TCS Daily

Precaution Into Law

By James Pinkerton - September 13, 2003 12:00 AM

Editor's Note: This is the first of a two-part series.



CANCUN, Mexico -- September 11 will be remembered for many things, of course, but something that happened on 9/11/03 will also be remembered. The world may mourn -- or not -- the attack on the US two years ago, but the world environmental movement has definitely moved on. Here at the World Trade Organization meeting, the assembled multitude, both pro-trade and anti-trade, was confronted by the coincidence that Thursday marked the first day in which the Cartagena Protocol on Biosafety entered into force. Right here, right now, there are more urgent issues for WTO-ers to discuss, but it won't be long before the Cartagena Protocol makes itself felt. So what is it, exactly?


The Protocol is the first legally binding agreement concerning the transnational movement of living modified organisms (LMOs), such as seeds and animals, resulting from modern biotechnology. According to the Montreal-based Secretariat of the Convention on Biodiversity, a sub-unit of the United Nations Environmental Programme, the Protocol seeks to "ensure an adequate level of safety in the transfer, handling and use of LMOs which may have adverse effects on the conservation and sustainable use of biological diversity, also taking into account potential risks to human health." To many, all that verbiage might sound innocuous -- who's for risks to human health? -- but the Protocol is far more than warning labels or safety caps. Instead, it represents a new front in the Greens' never-ending battle to seize control of international trade. Such trade currently runs about $6 trillion a year, although, of course, it would be considerably less if the Greens had their way with it.


Maybe you don't remember reading about the United States agreeing to this Protocol; that's because we haven't agreed. Even the Clinton Administration wouldn't sign it when it came open for national signatures in 2000, even as 103 countries did ink it. Of those signatories, barely more than half -- 59, to be exact -- have gone on actually to ratify it. The Protocol took on legal force when the nation of Palau -- you know all about Palau, don't you? -- became the 50th ratifying country. But, you might be thinking to yourself, the United Nations has 191 member states. So isn't it a bit strange that international law comes into force when it's embraced by a quarter of the nations of the world? That's what I think, too. But welcome to the world of Green law, which would be regarded as merely wacky if the stakes weren't so high.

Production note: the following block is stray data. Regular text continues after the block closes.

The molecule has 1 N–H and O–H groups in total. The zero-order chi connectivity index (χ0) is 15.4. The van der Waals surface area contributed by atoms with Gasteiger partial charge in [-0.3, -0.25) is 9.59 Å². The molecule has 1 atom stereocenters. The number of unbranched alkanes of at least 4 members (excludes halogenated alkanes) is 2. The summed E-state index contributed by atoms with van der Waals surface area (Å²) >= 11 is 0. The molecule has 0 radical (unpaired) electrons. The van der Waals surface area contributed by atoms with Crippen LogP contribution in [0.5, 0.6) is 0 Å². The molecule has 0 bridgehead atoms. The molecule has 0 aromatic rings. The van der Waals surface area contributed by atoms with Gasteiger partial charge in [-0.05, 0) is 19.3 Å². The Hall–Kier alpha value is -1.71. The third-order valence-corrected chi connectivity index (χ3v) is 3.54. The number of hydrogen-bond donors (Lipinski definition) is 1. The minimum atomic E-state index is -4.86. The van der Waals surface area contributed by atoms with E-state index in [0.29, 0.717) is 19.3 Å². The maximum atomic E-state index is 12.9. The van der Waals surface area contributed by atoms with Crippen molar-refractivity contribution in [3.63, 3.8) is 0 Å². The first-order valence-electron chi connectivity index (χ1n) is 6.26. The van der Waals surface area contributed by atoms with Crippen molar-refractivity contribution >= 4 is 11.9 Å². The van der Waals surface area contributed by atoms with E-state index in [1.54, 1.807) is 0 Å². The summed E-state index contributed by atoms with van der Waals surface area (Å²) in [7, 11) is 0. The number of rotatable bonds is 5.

To be sure, countries that haven't acceded to the Protocol aren't bound by it, but here comes the rub: what happens when a Protocol country bumps up against a non-Protocol country? France, for example, is all signed up. Is it possible to imagine the French getting into a trade tiff with the United States? Or, to put it another way, the Protocol provides Paris with one more opportunity to pick a fight? In such a case, any dispute will likely end up in the lap of the WTO.


We'll consider the WTO's role later, but first, a point or two about the thinking -- maybe ideology is a better word -- behind the Cartagena Protocol.


Greens and other Cartagena-heads say that everything they do is in the name of "sustainability." But of course, there's much more to it than that. Readers of this space might recall that I've looked at both "sustainable development" and "sustainable trade," noting that these eco-buzz-phrases are manipulatable in the hands of manipulators. But here's another snatch of happy-talk to watch for: The Precautionary Principle (TPP).


When we speak of TPP, we might lower our voice a bit, because we're getting close now to the Holy Grail of Greenianity. TPP transports Green believers to a level above -- or below, your choice -- science. TPP takes Greenianity to the level of faith. And faith is hard to argue, let alone litigate.


The Preamble to the Cartagena Protocol, in which TPP makes its first of four appearances in the text, reads blandly enough; it claims that it is merely "reaffirming the precautionary approach contained in Principle 15 of the Rio Declaration on Environment and Development."


OK, so what's the Rio Declaration? That was the document issued at the end of the "Earth Summit" in Brazil in June 1992. Here's what Principle 15 says, in full: "In order to protect the environment, the precautionary approach shall be widely applied by States according to their capabilities. Where there are threats of serious or irreversible damage, lack of full scientific certainty shall not be used as a reason for postponing cost-effective measures to prevent environmental degradation." Let's dwell on some of this language a bit, because the implications are enormous.